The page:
Attached File  EIGA-Doc_126_11_Minimum_Specifications_for_Food_Gas_Applications.pdf   57.55KB   14 downloads

Attached File  EIGA-Doc_182_13_Pre-fill_Inspection_of_Customer_Owned_Cylinders.pdf   75.38KB   6 downloads

Attached File  EIGA-Gas compatability with Al alloy container-Doc_161_10_E.pdf   73.79KB   6 downloads

Attached File  EIGA-Info_TS_04_14_Transport_of_Gases_Contactor_Management.pdf   98.02KB   9 downloads

Attached File  EIGA-Refrigerated CO2 storage-Doc_66_08_E.pdf   199.82KB   10 downloads

Attached File  EIGA-TB_02_12_Microbiological_Quality_of_Medical_Pharmaceutical_and_Food_Grade_Gases.pdf   29.68KB   14 downloads

Attached File  EIGA-TB_05_12_Recommended_Method_for_the_Determination_of_Hydrocarbons_in_Gas_Cylinders.pdf   67.37KB   6 downloads


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#6 alvindman

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Posted 23 January 2016 - 04:03 PM

my difficulty is to assess whether all the specifications are related to food safety or not?

 

for example:

 

it clearly said that acetaldehyde should be within specific level. but is acetaldehyde a food safety concern in CO2 or specified just for quality?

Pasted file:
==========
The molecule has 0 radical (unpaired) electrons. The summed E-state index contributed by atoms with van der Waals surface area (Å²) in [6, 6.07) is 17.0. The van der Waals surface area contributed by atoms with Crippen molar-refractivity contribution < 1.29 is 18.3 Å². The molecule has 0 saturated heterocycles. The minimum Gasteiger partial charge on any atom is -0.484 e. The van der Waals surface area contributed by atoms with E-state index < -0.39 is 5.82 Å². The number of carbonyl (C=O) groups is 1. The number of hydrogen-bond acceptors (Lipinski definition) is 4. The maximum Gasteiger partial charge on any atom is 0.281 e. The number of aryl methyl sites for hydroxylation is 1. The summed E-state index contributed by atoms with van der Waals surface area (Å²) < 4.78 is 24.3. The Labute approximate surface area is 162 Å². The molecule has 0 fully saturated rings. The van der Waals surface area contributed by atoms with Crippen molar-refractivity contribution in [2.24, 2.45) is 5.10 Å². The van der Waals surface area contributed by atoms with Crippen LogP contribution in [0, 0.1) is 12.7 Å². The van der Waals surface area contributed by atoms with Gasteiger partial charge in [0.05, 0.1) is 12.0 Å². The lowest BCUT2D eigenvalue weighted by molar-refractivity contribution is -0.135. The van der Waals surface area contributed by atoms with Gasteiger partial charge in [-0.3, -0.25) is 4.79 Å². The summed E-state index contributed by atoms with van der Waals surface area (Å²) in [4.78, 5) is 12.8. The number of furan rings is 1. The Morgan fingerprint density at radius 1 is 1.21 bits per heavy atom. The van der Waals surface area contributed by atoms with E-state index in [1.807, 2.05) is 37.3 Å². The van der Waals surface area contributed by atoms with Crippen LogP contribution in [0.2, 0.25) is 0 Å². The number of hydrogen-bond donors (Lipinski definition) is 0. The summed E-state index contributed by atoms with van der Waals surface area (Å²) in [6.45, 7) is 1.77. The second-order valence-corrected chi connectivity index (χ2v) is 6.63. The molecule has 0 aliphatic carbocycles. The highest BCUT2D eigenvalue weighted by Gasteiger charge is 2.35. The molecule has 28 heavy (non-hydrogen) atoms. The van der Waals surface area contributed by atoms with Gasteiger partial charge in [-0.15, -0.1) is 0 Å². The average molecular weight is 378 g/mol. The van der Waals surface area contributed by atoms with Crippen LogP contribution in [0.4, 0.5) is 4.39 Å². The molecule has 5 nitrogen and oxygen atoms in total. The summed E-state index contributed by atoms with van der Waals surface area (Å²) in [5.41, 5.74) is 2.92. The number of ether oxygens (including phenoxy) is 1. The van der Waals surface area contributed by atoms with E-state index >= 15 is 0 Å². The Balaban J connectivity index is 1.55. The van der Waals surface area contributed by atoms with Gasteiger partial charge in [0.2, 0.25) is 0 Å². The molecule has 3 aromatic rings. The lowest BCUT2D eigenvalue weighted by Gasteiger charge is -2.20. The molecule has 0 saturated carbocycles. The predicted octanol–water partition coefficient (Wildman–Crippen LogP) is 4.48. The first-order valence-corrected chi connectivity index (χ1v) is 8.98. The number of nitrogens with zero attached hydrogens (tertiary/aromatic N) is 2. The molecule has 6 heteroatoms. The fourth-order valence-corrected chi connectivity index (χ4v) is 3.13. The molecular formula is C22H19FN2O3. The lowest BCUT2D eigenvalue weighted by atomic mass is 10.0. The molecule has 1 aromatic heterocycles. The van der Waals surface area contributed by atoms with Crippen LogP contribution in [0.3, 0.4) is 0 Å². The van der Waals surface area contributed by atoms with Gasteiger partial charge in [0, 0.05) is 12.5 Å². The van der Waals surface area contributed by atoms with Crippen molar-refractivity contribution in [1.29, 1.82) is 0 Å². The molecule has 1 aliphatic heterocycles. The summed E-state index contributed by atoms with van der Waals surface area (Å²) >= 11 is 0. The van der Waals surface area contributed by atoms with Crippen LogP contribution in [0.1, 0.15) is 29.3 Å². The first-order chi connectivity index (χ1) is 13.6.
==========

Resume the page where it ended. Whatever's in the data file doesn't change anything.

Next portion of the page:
if it is not a food safety concern, then it should not be included in hazards analysis anymore. is that right?


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#7 syju28380

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Posted 01 February 2016 - 12:44 PM

Dear All,

 

Please check this HACCP made for CO2 purification from a distillation plant.  I have used the old Yoghurt HACCP format and is in very crude form. 

 

May I request other members to have a look and please let me know their comments and suggestions?

 

To Alvindman, about your question..

 

In my understanding, since these parameters in food grade CO2 has stringent concentration level requirements than the industrial use CO2, can only mean that there is some food safety hazard associated with it. For those parameters for which the value of food grade and industrial use are the same, I think you may exclude it from Hazard analysis. 

 

 

Regards,

Syju

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#8 alvindman

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Posted 02 February 2016 - 12:42 PM

Hi syju! Nice to have someone here from the same industry. I have a very different approach to CCP/OPRP. As of now, our CCP is water scrubbing and critical limits are the flowrate and temperature because these controls the ability of the step to reduce the amount of hydrocarbons, etc.

 

Our critical limits are more of operational limits rather than that of the product.